We take lithium whether we want to or not. Even if we aren’t prescribed lithium medication to treat a mental illness, don’t eat batteries, or somehow avoid listening to Nirvana, lithium is entering our bodies through environmental exposures in our food and water. What is lithium and what can it do to us?
Lithium is the simplest and lightest solid element – an alkali metal, atomic number 3 on the periodic table. In its pure form lithium is flammable and reactive, combusting upon contact with water. So while lithium is ubiquitous in Earth’s water and soil, it’s never alone, seeking stability by pairing up with positive ions to form salts. With at least a little bit of lithium basically everywhere, it naturally bioaccumulates in all living things as a trace element.
Back in 1948, psychiatrist John Cade noticed that lithium-injected guinea pigs seemed extra chilled out. Intrigued, he tested it on himself, arriving at a suitable dose to test on patients suffering from mania. Lithium worked wonders; repeatedly institutionalized patients could resume functioning within their communities. Psychiatry slept on the result for decades, spooked by cases of potentially fatal lithium toxicity if taken at excessive doses. Finally, in 1970, convincing results from rigorous clinical trials proved lithium held huge promise for people with bipolar disorder, a condition marked by destabilizing swings between manic and depressive episodes. As research progressed, optimized dosing and blood level monitoring spared patients from tremors and nausea caused by lithium poisoning.
Now, millions of people enjoy relief from bipolar disorder symptoms by maintaining lithium treatment. But even after half a century of use, exactly how lithium works its magic is unknown. Its tiny size and reactive nature make disentangling its myriad biological effects an ongoing challenge for psychiatric research. One possibility is that lithium stimulates adult neural progenitor cells to generate new neurons in the hippocampus, a brain area implicated in psychiatric illnesses that regulates memory, stress, and emotion. This hasn’t yet been shown in humans (it’s hard to get inside access to adult brains after all), but lithium does amplify growth of new hippocampal neurons in rodents. Promisingly, imaging studies suggest that the human hippocampal shrinkage typical in some cases of depression or bipolar disorder can be reversed by lithium treatment. A multitude of effects, including but not limited to stimulation of adult brain cell growth, may combine to produce lithium’s therapeutic benefit.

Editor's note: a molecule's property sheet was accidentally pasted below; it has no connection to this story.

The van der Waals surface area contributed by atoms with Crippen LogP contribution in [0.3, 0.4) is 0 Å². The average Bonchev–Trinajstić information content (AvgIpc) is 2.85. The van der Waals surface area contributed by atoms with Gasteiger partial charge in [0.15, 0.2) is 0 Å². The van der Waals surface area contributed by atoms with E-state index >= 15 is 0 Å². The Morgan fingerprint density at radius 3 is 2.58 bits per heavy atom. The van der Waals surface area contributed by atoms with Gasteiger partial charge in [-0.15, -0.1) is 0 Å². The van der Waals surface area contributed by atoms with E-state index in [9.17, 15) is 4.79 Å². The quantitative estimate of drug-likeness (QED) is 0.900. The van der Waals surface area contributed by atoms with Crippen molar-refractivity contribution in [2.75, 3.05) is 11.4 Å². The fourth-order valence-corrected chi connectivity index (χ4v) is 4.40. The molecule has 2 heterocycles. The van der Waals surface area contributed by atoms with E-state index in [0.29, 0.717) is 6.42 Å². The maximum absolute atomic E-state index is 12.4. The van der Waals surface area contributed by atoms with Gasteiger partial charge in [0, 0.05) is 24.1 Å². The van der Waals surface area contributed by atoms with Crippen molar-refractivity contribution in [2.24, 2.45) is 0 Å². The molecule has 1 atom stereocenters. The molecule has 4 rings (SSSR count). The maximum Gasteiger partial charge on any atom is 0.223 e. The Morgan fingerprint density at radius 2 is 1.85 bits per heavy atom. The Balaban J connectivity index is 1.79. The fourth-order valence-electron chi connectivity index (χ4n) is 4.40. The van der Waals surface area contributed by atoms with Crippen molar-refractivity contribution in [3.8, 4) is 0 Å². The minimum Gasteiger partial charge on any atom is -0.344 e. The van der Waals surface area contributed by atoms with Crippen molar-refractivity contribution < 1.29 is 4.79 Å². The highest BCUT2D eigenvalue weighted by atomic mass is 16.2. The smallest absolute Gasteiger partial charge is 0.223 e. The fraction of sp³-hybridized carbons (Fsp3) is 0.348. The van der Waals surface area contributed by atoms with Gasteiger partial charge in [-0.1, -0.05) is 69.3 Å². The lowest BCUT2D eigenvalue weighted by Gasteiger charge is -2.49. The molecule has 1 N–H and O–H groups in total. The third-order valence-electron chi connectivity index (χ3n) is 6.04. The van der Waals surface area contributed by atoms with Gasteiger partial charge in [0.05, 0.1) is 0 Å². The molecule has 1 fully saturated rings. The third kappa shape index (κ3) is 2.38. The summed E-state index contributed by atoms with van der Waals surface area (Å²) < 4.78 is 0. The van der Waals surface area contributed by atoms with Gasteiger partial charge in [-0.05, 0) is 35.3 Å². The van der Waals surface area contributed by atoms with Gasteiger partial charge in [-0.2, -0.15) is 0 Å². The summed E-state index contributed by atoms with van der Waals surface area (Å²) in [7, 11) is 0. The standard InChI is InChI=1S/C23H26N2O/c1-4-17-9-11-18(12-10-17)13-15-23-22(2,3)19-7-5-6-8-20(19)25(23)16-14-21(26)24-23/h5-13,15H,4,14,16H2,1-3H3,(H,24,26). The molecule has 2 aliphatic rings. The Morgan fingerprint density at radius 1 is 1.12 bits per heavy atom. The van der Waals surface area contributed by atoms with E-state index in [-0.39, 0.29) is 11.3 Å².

Whatever it’s doing, it’s working. Lithium is working well enough, in fact, that its effects can be observed at the societal and not just individual level. Researchers have compared dementia, incarceration, and suicide rates across areas with varying levels of lithium measured in groundwater. After controlling for other factors, areas with increased lithium exposure experienced less dementia, fewer violent crimes, and fewer suicides. These observations may seem too good to be true, but nevertheless replicate across numerous studies.
As confidence and enthusiasm for designer psychiatric drugs wax and wane, the mysteriously simple and relatively cheap lithium remains the frontline treatment for bipolar disorder. It should be noted that lithium doesn’t work for all bipolar people. The quest to understand how each individual’s unique genetics affect clinical responses to lithium is just beginning. In the meantime, if you’re feeling a little aggressive, down, or unstable, consider moving toward an aquifer fed by the Rio Grande, where you’ll enjoy some of the highest levels of lithium in the United States.
Featured Image: 7up soda included lithium citrate until 1948 when the ingredient was banned by the FDA / Source: maura
Editor: Aditi Kothari